First, there’s the DOJ Web site, including the Layperson’s Guide. Every opinion release is available for download. When I was first starting out in this space, I took an afternoon and read every single Opinion Release. You’d be absolutely amazed how much is in there.
The TRACE compendium is free—every FCPA case ever is available to read and analyze. TRACE’s publicly available resources are staggeringly useful.
Several law firms have been incredibly generous—Shearman & Sterling is at the top of that list—in making serious pieces of research available to the public, for free: The FCPA Digest is a must-download. I don’t care how many pages it’s up to now, it’s worth the paper and ink. If you don’t think I have a copy, you’re crazy. Many FCPA-savvy firms have similar client briefs available to the public: Gibson Dunn and Miller Chevalier are two good ones. But there are so many others I hesitate to even begin to list them here.
My This Week in FCPA colleague, Tom Fox, reminded me on this week’s episode that compliance advice goes back as far as Opinion Release 04-02. That’s 2004. I think it goes back farther, to the Metcalf & Eddy documents, but I have to check that, I might be mis-remembering.
Plus, we have an expanding group of writers—I call us the “commentariat”—that write almost exclusively on the FCPA. For straight-up compliance advice, I don’t think there’s anything that beats Tom Fox and Mike Volkov. Delve into their archives and you’ll have everything you need. For the UK Bribery Act, bookmark Barry Vitou’s and Richard Kovalevky’s “The Bribery Act.” You can also look at Chadbourne’s site on that—truth be told, however, no matter how much I love those guys (and Heidi) at Chadbourne, their site comes in second to Barry and Richard’s.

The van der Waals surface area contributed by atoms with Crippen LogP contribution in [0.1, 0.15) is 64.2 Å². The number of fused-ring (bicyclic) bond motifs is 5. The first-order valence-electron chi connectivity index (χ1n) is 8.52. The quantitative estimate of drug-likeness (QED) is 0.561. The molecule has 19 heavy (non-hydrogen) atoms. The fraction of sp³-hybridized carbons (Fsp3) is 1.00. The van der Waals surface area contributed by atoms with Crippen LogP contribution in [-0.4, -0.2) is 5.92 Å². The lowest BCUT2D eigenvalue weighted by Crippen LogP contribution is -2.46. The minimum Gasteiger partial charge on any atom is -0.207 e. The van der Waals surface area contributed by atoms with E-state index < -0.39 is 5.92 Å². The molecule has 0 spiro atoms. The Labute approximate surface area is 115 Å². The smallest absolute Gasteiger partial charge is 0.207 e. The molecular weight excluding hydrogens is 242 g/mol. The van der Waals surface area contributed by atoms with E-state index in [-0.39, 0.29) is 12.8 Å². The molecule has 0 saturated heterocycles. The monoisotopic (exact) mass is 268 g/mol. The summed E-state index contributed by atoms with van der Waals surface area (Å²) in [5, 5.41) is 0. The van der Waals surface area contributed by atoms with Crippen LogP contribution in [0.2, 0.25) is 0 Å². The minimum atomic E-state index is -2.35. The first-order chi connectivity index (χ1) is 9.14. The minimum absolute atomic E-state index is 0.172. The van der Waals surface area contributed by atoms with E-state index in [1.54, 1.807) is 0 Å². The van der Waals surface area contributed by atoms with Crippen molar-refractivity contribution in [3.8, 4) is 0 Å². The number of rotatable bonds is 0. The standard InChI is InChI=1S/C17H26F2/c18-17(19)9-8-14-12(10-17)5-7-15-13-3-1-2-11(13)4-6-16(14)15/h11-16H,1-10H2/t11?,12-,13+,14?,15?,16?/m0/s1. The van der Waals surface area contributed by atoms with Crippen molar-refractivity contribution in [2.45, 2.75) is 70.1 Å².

Even as I disagree with Prof. Koehler, I acknowledge that he’s probably the most knowledgeable guy in the world on the history of FCPA law and enforcement. Maybe if you put Mark Mendelsohn, Chuck Duross, and Peter Clark in a room, they’d be his equal. Maybe. For current information, there’s the Godfather of FCPA blogs: Dick Cassin and his FCPA Blog. He’s literally the Godfather: we all pay him protection money. Kidding. Sir, really, I was kidding.
Plus, there are a number of books about FCPA compliance. I have a few on my bookshelf, and I reference them all the time. [ed note: I’m on the Amtrak to DC now, but when I get back home I’ll update this post with the titles]. I just bought Mike Volkov’s book: if you’re interested in FCPA compliance, it’s a must-buy.
Not to pile on, but DOJ lawyers aren’t silent when they’re not at conferences. They are constantly communicating with the public through their language in DPAs, NPAs, and prosecutions. Schedule C—the compliance program explanation that I’m reviewing in a series on this very blog—is an invaluable guide to compliance. It’s a damn checklist, not to put too fine a point on it.
I agree some changes could be made. I once suggested to the DOJ that they publish on their website a schedule of speaking engagements where DOJ representatives would be speaking. But perhaps the DOJ should go further: they should absolutely prepare formal statements based on the conference presentations and publish them on their Web site. I would also get behind a DOJ mandate to conference organizers that if they want DOJ speakers, those sessions must be open to the public. [To all those conference organizers who read this and might consider having me as a speaker…I was just kidding about that].
To close, while I agree that “Luncheon Law” isn’t the state of affairs we want, I don’t think it’s the state of affairs we’ve got.
By the way, if you want to know what Charles Cain said about declinations, read the rest of the post Prof. Koehler links to.